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Influence often requires skill in emotional literacy. We humans are irrational, emotional beings, which means we do not always act in ways that get us what we want. Emotional literacy is “the ability to behave in ways that move us closer to the outcomes we truly want, especially during moments that feel hard.” Emotional literacy means we are able to experience discomfort without soothing it with an action that gets us less of what we want.

Knowing, intellectually, that rational action is important does not necessarily mean we have the ability to deploy or enact it consistently. A person can learn all about the latest influence and emotional IQ tools in the world and yet, when emotionally triggered by something, that same person will act in ways that mess with their outcomes.

Decades ago, I worked at a collection agency to put myself through college. The colleagues who were so lovely during lunch were, an hour later, berating and bullying people on the phone from the cubicle next door. It was awful.

I decided to start a collection agency that collected debt by being nice. Every day, I spent 30 minutes teaching my team how to stay open, caring, and curious when another person felt upset. I thought we would collect less money by being kind, but felt it was the right thing to do. I believed there were some clients who would prefer their customers be treated well even if we collected less.

We didn’t collect less, though. We collected three times the industry average, and even got invited to debtors’ weddings.

When we awarded bonuses based on thank you cards received, we found that the person with the most thank you cards always had the most money collected. Why did people pay us more and even bring their kids in to meet their bill collector? Because we gave that person a feeling they did not get enough of elsewhere. What is that feeling?

People have a basic need to feel understood. In moments of conflict or emotion, we often do things that make another person feel small or misunderstood. Kindness and empathy can keep a conversation from becoming a confrontation. It is a soft skill with strong results. I sold the company a decade ago, yet the learning around influence remains:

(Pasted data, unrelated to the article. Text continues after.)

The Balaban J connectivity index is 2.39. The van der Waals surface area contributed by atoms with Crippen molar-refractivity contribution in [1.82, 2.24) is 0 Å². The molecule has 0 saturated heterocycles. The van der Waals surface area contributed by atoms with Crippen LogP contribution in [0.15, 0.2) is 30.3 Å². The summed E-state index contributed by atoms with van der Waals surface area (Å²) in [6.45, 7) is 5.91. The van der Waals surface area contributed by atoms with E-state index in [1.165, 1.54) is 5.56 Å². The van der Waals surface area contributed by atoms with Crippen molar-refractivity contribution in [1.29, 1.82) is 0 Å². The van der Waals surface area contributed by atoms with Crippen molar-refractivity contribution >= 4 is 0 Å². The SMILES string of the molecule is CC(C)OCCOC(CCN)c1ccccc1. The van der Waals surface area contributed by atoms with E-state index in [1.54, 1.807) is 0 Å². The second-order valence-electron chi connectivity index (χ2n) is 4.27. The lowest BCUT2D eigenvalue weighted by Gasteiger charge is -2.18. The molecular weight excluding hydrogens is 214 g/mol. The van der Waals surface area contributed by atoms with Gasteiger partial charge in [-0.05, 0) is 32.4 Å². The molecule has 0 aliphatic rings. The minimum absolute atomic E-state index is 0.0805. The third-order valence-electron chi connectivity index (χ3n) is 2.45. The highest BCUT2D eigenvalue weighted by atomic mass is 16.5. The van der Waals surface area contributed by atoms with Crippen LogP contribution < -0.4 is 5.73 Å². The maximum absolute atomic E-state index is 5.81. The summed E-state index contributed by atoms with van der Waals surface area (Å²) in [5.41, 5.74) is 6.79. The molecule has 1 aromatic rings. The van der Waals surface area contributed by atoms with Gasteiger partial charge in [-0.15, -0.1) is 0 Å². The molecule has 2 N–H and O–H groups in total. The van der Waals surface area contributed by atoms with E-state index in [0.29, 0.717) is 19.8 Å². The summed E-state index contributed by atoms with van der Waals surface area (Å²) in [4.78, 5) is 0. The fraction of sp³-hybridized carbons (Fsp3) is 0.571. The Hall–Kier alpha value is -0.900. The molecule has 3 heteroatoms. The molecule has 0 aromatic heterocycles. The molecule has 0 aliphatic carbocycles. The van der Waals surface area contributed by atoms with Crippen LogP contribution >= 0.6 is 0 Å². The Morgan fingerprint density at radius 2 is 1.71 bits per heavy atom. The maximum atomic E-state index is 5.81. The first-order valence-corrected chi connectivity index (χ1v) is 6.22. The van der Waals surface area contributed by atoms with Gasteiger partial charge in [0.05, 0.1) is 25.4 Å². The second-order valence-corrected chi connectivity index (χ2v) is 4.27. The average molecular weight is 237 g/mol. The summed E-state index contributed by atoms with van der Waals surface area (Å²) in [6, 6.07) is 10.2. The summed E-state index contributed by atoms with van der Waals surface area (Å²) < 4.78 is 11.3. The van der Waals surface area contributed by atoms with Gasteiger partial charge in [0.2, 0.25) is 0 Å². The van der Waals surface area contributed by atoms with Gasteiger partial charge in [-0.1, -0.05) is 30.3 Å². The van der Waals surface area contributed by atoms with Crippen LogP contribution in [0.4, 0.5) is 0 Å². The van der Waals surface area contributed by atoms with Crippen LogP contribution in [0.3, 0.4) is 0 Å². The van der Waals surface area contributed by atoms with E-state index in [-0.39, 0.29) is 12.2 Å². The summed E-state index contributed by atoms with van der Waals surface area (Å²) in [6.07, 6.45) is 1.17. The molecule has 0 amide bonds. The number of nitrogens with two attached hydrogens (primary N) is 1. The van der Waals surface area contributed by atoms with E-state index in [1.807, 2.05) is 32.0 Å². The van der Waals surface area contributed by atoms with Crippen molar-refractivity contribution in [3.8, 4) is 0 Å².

How people feel about themselves around an influencer dictates commitment or compliance. If a person makes another person feel small, they will reduce commitment and influence.

Here are 5 ways to increase emotional literacy and influence in communication:

Stop calming people down. If a person is upset, match or exceed their concern for the problem. With more emotional parity, someone who is upset begins to feel heard.

Be curious rather than corrective. We often try to correct someone else’s discomfort rather than really listen. If my son throws a bottle of water on the floor and says, “I HATE SCHOOL!”, my first instinct is to tell him “school is good for you.” Yet, if I ask him why he hates school I can help him solve the real problem.

Feel empathy, then ask. Remember a time when you felt the exact same way, and FEEL empathy first.

One of the things I said to my son the day he hated school was “I hated school too, in fifth grade. Mr. Radovich said I was stupid. Why do you hate school?”

My son said, “The substitute teacher put her hand over my mouth…”

That creates a very different conversation and outcome than whether or not he likes homework. My son needed my help, and empathy helped me understand what problem we were trying to solve, and the problem wasn’t my son’s opinion of school. Feel first, then ask.

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